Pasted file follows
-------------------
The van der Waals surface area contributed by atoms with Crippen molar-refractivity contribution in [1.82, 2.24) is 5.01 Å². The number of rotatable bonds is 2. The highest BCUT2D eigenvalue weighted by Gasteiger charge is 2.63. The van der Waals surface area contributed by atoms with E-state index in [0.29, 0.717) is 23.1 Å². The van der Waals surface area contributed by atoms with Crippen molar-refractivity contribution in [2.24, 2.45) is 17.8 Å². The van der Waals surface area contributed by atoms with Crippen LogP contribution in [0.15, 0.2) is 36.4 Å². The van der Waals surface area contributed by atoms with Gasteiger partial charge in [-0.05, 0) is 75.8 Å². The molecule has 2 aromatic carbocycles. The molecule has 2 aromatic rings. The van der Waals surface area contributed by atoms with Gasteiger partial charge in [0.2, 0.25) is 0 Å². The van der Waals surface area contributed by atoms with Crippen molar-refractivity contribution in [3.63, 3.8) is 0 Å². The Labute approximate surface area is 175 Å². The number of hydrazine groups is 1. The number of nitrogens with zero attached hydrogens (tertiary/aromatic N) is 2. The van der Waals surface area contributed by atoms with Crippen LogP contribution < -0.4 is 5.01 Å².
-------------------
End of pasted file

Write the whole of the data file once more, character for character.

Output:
The van der Waals surface area contributed by atoms with Crippen molar-refractivity contribution in [1.82, 2.24) is 5.01 Å². The number of rotatable bonds is 2. The highest BCUT2D eigenvalue weighted by Gasteiger charge is 2.63. The van der Waals surface area contributed by atoms with E-state index in [0.29, 0.717) is 23.1 Å². The van der Waals surface area contributed by atoms with Crippen molar-refractivity contribution in [2.24, 2.45) is 17.8 Å². The van der Waals surface area contributed by atoms with Crippen LogP contribution in [0.15, 0.2) is 36.4 Å². The van der Waals surface area contributed by atoms with Gasteiger partial charge in [-0.05, 0) is 75.8 Å². The molecule has 2 aromatic carbocycles. The molecule has 2 aromatic rings. The van der Waals surface area contributed by atoms with Gasteiger partial charge in [0.2, 0.25) is 0 Å². The van der Waals surface area contributed by atoms with Crippen molar-refractivity contribution in [3.63, 3.8) is 0 Å². The Labute approximate surface area is 175 Å². The number of hydrazine groups is 1. The number of nitrogens with zero attached hydrogens (tertiary/aromatic N) is 2. The van der Waals surface area contributed by atoms with Crippen LogP contribution < -0.4 is 5.01 Å².